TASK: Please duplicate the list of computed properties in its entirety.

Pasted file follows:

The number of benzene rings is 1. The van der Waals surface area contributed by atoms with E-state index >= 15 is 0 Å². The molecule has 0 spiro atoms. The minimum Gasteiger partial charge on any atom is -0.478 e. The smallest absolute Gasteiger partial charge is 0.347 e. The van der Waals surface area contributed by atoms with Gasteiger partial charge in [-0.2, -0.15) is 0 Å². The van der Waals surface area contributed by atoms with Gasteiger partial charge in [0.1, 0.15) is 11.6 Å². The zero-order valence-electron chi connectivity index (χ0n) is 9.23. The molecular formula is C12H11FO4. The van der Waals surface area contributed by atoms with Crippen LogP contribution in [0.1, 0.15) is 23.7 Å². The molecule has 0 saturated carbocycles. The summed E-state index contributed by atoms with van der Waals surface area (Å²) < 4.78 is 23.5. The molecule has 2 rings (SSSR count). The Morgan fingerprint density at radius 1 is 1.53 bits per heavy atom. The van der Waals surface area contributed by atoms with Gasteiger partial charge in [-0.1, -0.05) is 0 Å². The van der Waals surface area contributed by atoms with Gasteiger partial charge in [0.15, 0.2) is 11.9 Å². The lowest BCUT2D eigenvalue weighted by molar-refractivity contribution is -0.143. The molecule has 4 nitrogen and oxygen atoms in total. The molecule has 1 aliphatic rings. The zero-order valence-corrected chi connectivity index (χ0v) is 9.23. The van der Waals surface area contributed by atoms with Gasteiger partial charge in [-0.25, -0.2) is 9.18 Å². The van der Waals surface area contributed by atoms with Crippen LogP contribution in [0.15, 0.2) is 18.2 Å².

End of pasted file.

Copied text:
The number of benzene rings is 1. The van der Waals surface area contributed by atoms with E-state index >= 15 is 0 Å². The molecule has 0 spiro atoms. The minimum Gasteiger partial charge on any atom is -0.478 e. The smallest absolute Gasteiger partial charge is 0.347 e. The van der Waals surface area contributed by atoms with Gasteiger partial charge in [-0.2, -0.15) is 0 Å². The van der Waals surface area contributed by atoms with Gasteiger partial charge in [0.1, 0.15) is 11.6 Å². The zero-order valence-electron chi connectivity index (χ0n) is 9.23. The molecular formula is C12H11FO4. The van der Waals surface area contributed by atoms with Crippen LogP contribution in [0.1, 0.15) is 23.7 Å². The molecule has 0 saturated carbocycles. The summed E-state index contributed by atoms with van der Waals surface area (Å²) < 4.78 is 23.5. The molecule has 2 rings (SSSR count). The Morgan fingerprint density at radius 1 is 1.53 bits per heavy atom. The van der Waals surface area contributed by atoms with Gasteiger partial charge in [-0.1, -0.05) is 0 Å². The van der Waals surface area contributed by atoms with Gasteiger partial charge in [0.15, 0.2) is 11.9 Å². The lowest BCUT2D eigenvalue weighted by molar-refractivity contribution is -0.143. The molecule has 4 nitrogen and oxygen atoms in total. The molecule has 1 aliphatic rings. The zero-order valence-corrected chi connectivity index (χ0v) is 9.23. The van der Waals surface area contributed by atoms with Gasteiger partial charge in [-0.25, -0.2) is 9.18 Å². The van der Waals surface area contributed by atoms with Crippen LogP contribution in [0.15, 0.2) is 18.2 Å².